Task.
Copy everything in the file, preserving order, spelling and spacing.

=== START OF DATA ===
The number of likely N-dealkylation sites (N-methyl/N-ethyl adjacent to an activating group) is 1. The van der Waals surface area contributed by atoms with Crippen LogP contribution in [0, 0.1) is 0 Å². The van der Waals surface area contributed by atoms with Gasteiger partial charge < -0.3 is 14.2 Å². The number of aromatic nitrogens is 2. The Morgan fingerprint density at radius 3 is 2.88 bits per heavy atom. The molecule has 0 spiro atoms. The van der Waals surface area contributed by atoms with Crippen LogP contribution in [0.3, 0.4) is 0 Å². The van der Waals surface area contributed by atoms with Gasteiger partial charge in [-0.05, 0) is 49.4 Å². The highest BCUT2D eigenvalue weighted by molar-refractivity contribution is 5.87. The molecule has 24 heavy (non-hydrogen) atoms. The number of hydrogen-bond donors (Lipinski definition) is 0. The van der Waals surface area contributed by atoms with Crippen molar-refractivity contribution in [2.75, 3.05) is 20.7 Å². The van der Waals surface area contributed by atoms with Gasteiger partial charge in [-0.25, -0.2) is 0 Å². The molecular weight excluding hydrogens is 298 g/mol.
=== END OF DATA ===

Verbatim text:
The number of likely N-dealkylation sites (N-methyl/N-ethyl adjacent to an activating group) is 1. The van der Waals surface area contributed by atoms with Crippen LogP contribution in [0, 0.1) is 0 Å². The van der Waals surface area contributed by atoms with Gasteiger partial charge < -0.3 is 14.2 Å². The number of aromatic nitrogens is 2. The Morgan fingerprint density at radius 3 is 2.88 bits per heavy atom. The molecule has 0 spiro atoms. The van der Waals surface area contributed by atoms with Crippen LogP contribution in [0.3, 0.4) is 0 Å². The van der Waals surface area contributed by atoms with Gasteiger partial charge in [-0.05, 0) is 49.4 Å². The highest BCUT2D eigenvalue weighted by molar-refractivity contribution is 5.87. The molecule has 24 heavy (non-hydrogen) atoms. The number of hydrogen-bond donors (Lipinski definition) is 0. The van der Waals surface area contributed by atoms with Crippen molar-refractivity contribution in [2.75, 3.05) is 20.7 Å². The van der Waals surface area contributed by atoms with Gasteiger partial charge in [-0.25, -0.2) is 0 Å². The molecular weight excluding hydrogens is 298 g/mol.